In one revealing vignette, Allis describes a falling out with her psychoanalyst. He tells her that she is culpable for the family’s problems, including the elopement of her eldest daughter with a man “from the wrong side of the tracks,” the borderline personality disorder that landed her son in the aforementioned Institute, and the misery of her marriage. According the doctor’s diagnosis, she masterminded everything with an unconscious motivation to keep her loved ones dependent. It’s a harsh pill—especially coming from a man she’s paying every week—but it’s also hard to take her account at face value. She might be hearing what she wants to hear, twisting the doctor’s actual words to reflect her perception that she is the center of gravity in the family, if not the center of the world. Allis’s habitual retreat into fantasy and endless self-searching make her look very conceited and comes at the expense of closeness with her children. It’s also true that she has a rich inner life and is highly artistic. Her diary may not improve her family, but it is her chosen creative medium. That’s why she wanted someone to read it.

Or perhaps Allis was amassing evidence to defend herself, not in divorce court, but for some higher judgment. Allis and Charley’s open marriage is an unmitigated disaster. Both saw themselves as free-spirited, practical types. Allis wanted to bear Charley’s children, and Charley was glad to oblige as long as he could come and go. After four children, though, the swinging arrangement worked out better for jet-set Charlie than Allis, who was confined to a cul-de-sac in Hartford. Charlie talks about his conquests in his letters, using innuendo, not out of sensitivity for Allis, but because he’s concerned the mailman might figure him out. Understandably both husband and wife are obsessed with third parties. Charley sends photos of himself dancing with women, and records their boozy singing. For her part, Allis does mention a man or two by name, but rarely appears in snapshots with others. It’s likely that she just didn’t get out much, and also likely that males are less inclined than females to pose for postcoital pictures with married people. It’s just as probable that Allis destroyed her own incriminating photos. The taping stops at the point of Charlie’s sudden death, and a few of her children firmly believed she’d killed him.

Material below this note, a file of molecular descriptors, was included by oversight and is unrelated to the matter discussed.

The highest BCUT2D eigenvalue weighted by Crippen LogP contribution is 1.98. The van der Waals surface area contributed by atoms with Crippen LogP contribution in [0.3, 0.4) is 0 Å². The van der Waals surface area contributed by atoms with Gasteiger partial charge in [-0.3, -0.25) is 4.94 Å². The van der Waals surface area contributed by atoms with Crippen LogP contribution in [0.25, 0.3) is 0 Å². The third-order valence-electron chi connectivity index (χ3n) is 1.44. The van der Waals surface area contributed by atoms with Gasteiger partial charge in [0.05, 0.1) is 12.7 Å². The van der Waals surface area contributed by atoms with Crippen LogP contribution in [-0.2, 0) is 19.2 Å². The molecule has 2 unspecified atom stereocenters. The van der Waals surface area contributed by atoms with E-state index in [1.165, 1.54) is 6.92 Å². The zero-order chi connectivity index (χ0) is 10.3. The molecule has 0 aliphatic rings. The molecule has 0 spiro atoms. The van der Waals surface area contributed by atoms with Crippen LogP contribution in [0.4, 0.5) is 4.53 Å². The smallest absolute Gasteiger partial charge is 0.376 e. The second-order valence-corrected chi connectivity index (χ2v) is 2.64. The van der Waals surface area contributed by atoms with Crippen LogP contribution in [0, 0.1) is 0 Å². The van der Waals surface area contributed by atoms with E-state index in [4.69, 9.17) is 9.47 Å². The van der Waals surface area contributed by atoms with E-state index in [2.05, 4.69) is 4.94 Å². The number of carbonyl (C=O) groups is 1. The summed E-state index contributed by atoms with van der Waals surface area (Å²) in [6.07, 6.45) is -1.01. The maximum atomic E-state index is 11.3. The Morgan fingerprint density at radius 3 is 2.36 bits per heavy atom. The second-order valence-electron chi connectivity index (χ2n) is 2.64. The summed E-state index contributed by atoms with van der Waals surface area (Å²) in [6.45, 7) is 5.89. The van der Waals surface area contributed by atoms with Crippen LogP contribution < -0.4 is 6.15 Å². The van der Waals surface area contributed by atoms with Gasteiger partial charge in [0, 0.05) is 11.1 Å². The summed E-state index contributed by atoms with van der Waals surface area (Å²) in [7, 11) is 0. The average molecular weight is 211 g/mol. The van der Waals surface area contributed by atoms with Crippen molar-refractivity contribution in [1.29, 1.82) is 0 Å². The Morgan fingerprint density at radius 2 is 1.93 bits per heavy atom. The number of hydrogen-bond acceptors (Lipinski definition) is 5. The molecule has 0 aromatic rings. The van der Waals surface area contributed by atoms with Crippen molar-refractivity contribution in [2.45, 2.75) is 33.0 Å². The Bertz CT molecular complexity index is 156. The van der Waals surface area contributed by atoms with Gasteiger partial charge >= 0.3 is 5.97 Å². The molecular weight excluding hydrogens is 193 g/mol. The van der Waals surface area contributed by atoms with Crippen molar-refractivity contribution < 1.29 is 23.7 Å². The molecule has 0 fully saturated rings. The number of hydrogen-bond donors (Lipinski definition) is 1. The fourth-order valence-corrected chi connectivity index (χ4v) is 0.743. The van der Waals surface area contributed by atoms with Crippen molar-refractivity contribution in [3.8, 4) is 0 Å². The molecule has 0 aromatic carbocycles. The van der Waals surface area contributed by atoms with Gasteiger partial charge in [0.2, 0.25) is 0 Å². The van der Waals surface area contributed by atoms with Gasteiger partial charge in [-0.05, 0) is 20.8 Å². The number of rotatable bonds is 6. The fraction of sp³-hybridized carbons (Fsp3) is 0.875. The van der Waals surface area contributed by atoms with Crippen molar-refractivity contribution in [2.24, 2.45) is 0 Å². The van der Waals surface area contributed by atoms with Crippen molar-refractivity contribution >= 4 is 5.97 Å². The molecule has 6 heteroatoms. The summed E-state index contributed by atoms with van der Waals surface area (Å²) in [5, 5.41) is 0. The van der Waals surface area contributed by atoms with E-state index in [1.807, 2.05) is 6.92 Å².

The only black mark on Must Read After My Death is that the audio is a mess, which may have been unavoidable considering the age of the tapes. The sound is overcorrected with noise-reduction software, so the track is full of bleeps and glitches that have the effect of nails on chalkboard. Even with this effort at cleanup, it’s difficult to discern what the speakers are saying, so the film has subtitles.

It’s exciting, on the other hand, that Dews didn’t use a camera at all. He is an illusionist: shards of memory seem to float to the surface without mediation. His objective is not to expose the malodorous underbelly of the suburbs, the status quo, the upper-middle class, marriage in the sixties, the psychiatric profession, or picket fencing. Nor is he a champion of the opposite clichés, the hazards of self-exploration and the brutality of free love. It’s a dumpster dive into history for history’s sake, and that’s about the highest compliment I know.